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|Subject: Happy Birthday, David Hume||Date: 5/7/2002 10:56 AM|
|Author: jwwhitlock||Number: 34 of 46|
Today is David Hume's birthday. Garrison Keillor reminded me on his Writer's Almanac (http://almanac.mpr.org/index.html). Here's what he had to say (http://almanac.mpr.org/docs/02_05_06.htm#tuesday)
It's the birthday of David Hume, born near Edinburgh, Scotland (1711). His family wanted him to become a lawyer, but he preferred literature and philosophy, and he ignored their pleading. After finishing his studies he moved to France, where he wrote what is considered his most significant work, the Treatise on Human Nature. In it, Hume said that reasoning - even apparently watertight reasoning, like cause-and-effect deduction - was merely the habit of the mind as it attempted to make sense of random events, and that reason would never be adequate to arrive at the ultimate cause of anything.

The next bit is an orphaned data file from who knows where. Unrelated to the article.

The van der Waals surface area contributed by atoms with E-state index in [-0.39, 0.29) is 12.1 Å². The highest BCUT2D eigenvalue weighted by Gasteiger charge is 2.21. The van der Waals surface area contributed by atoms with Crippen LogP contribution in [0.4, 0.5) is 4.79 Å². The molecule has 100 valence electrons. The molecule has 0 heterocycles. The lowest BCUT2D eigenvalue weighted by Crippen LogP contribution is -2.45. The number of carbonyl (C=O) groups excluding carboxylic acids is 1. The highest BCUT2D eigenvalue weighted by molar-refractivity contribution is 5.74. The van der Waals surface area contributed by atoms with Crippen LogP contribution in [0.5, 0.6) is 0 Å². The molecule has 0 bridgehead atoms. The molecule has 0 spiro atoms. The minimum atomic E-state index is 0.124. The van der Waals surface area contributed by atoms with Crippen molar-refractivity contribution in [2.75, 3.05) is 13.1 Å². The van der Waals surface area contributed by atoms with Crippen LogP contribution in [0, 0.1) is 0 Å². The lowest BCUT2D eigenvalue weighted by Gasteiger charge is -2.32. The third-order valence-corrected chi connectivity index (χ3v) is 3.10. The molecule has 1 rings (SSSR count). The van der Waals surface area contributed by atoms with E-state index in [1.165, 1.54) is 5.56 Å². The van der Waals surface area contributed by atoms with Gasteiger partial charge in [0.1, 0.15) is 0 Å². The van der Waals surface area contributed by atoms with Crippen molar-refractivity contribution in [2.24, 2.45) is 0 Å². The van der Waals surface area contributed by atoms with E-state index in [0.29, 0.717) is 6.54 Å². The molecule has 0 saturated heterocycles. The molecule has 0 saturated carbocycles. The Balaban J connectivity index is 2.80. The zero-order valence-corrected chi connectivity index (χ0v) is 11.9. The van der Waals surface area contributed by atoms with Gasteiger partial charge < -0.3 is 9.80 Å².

Hume is often considered the greatest philosopher to write in the English language, and influenced many, including Adam Smith and Thomas Malthus (in other words, he an economist's philosopher). He doubted that people could think rationally, and built a moral code around natural sensibilities rather than a rational or religious code. In one work, "On Suicide", he defended the moral right of suicide, and in "Of the Immortality of the Soul", he questioned the posibility of life after death. For these and other writings, he was opposed by religious people at every turn, and didn't get much scholarly respect until well after his death.
There's a good biography at:
Project Gutenberg has a few of David Hume's works (if these don't work, go to http://promo.net/pg/ and search for HUME:
An Enquiry Concerning The Principles Of Morals
Dialogues Concerning Natural Religion
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